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Publication numberUS3315921 A
Publication typeGrant
Publication dateApr 25, 1967
Filing dateMay 10, 1965
Priority dateMay 10, 1965
Also published asDE1506068A1
Publication numberUS 3315921 A, US 3315921A, US-A-3315921, US3315921 A, US3315921A
InventorsEugene M Linhart, Vincent F Riley
Original AssigneeNorthrop Corp
Export CitationBiBTeX, EndNote, RefMan
External Links: USPTO, USPTO Assignment, Espacenet
Steerable gliding parachute
US 3315921 A
Abstract  available in
Previous page
Next page
Claims  available in
Description  (OCR text may contain errors)

April 25, 1967 v. F. RILEY ET Al. 3,315,921

STEERABLE GLIDING PARAGHUTE Filed May 10, 1965 3 $heets-Sheet 2 E Aonw April 25, 1967 v. F. RILEY ET AL STEERABLE GLIDING PARACHUTE 3 Sheets-Sheet 3 Filed May 10, 1965 [UGAVE 4% [/M/A 27 v/ a 2 W W. N

AGE/VT United States Patent Ofiice 3,315,921 Patented Apr. 25, 1967 3,315,921 STEERABLE GLIDING PARACHUTE Vincent F. Riley, Granada Hilis, and Eugene M. Linhart, Van Nuys, Calif, assignors to Northrop Corporation, Beverly Hills, Calif a corporation of California Filed May It), 1965, Ser. No. 454,362 12 Claims. (Cl. 244-152) The present invention relates to parachutes, and more particularly, to a high performance gliding parachute with steering capabilities.

The problem of controlling parachutes in descent and landing is well known. Steerable parachutes with glide ratios of approximately .5 were available in the early l930s. Glide ratio is defined as the ratio of lift to drag (L/D) and represents the ratio of horizontal travel to vertical travel (relative to the horizontal wind velocity) as the parachute descends. It is an object of this invention to provide a parachute capable of a glide ratio of 2.0 or higher.

The dragcoeflicient of a lift-producing surface is dependent on its aspect ratio. A further object of the present invention is to provide a gliding parachute having a greater aspect ratio than conventional canopy shapes, thus reducing the drag due to lift and providing the capability of higher lift-to-drag ratios.

For control of the glide angle and for steering in the desired direction, it is another object of this invention to provide a fast, logical, and simple gliding and steering means in a parachute.

Further objects are to provide such a parachute having excellent stability and control in pitch, yaw, and roll.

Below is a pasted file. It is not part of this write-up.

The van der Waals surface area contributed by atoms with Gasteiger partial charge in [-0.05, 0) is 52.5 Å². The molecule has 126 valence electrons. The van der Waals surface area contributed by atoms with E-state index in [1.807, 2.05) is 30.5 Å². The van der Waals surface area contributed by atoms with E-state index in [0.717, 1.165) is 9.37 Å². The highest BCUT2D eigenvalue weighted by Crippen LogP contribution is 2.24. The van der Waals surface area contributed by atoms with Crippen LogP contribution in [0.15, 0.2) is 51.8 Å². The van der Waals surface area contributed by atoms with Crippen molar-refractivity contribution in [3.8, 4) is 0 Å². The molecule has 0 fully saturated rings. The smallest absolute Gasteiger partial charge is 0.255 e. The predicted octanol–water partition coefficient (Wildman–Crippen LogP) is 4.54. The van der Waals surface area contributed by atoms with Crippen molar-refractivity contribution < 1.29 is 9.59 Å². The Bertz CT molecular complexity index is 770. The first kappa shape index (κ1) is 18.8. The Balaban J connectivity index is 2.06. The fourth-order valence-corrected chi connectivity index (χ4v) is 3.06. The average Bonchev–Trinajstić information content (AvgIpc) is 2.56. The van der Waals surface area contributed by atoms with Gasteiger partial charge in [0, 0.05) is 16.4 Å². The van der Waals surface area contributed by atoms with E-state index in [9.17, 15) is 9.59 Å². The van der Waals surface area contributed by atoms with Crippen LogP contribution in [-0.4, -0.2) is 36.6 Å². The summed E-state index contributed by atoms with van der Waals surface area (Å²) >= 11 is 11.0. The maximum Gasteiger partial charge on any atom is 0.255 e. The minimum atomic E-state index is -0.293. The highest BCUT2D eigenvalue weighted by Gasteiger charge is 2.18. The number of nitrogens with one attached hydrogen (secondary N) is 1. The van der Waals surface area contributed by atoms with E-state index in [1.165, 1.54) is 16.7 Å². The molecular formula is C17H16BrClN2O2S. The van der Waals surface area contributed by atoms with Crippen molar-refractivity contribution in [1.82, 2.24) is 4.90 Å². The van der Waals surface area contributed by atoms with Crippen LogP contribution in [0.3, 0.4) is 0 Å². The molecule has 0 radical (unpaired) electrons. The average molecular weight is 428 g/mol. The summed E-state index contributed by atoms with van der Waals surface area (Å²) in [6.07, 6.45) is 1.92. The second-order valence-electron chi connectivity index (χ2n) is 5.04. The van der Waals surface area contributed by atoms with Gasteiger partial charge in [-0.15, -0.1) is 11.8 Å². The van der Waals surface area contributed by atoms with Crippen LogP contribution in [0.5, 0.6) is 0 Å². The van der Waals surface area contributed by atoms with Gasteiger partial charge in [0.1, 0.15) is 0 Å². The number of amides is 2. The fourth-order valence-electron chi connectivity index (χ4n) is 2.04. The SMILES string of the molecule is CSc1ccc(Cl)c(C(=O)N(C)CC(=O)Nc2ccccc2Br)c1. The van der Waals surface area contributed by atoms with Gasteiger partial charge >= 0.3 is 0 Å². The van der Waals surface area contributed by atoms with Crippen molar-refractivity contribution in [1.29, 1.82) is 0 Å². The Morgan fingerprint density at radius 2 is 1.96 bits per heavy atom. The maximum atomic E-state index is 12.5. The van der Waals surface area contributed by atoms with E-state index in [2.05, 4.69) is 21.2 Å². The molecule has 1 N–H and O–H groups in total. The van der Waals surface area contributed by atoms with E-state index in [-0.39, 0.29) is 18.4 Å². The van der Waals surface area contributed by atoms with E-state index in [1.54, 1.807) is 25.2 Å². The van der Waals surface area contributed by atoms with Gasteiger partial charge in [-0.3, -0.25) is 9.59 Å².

Briefly, our invention comprises an integral combination of three merged canopy portions constructed as a single unit. A first, forward, canopy portion is essentially a complete canopy, while a left rear canopy portion and a right rear canopy portion are each discontinued at their respective intersections with the upper side of the forward canopy portion. The front lobe of each canopy portion is extended forward beyond the conventional circular configuration and is rolled under at the skirt, thus forming a rounded leading edge profile. In these front lobes are preferably provided vertical interior gussets secured between parachute suspension lines and the canopy leading edges. Forward thrust producing means is provided integral with the rear of each rear canopy portion, such means preferably constituting a structural portion of the normal canopy surface.

Our invention will be more fully understood by reference to the detailed description of a specific embodiment to follow, in conjunction with the accompanying drawings thereof, wherein:

FIGURE 1 is a perspective view of a parachute according to our invention, showing the parachute in gliding flight.

FIGURE 2 is a bottom planform diagram of this parachute, shoWing the three canopy portions thereof as deployed and the manner of suspension line attachment thereto.

FIGURE 3 is an enlarged perspective view of the lower ends of the parachute suspension lines of FIGURE 1, showing a preferred means of attachment to the load.

FIGURE 4 is a partial sectional view taken where indicated by line 44 in FIGURE 2, showing the profile of a leading edge and a gusset located therein.

FIGURE 5 is a partial elevation view taken as indicated by line 5-5 in FIGURE 2 and rotated into vertical position, showing a corner of a glide control flap.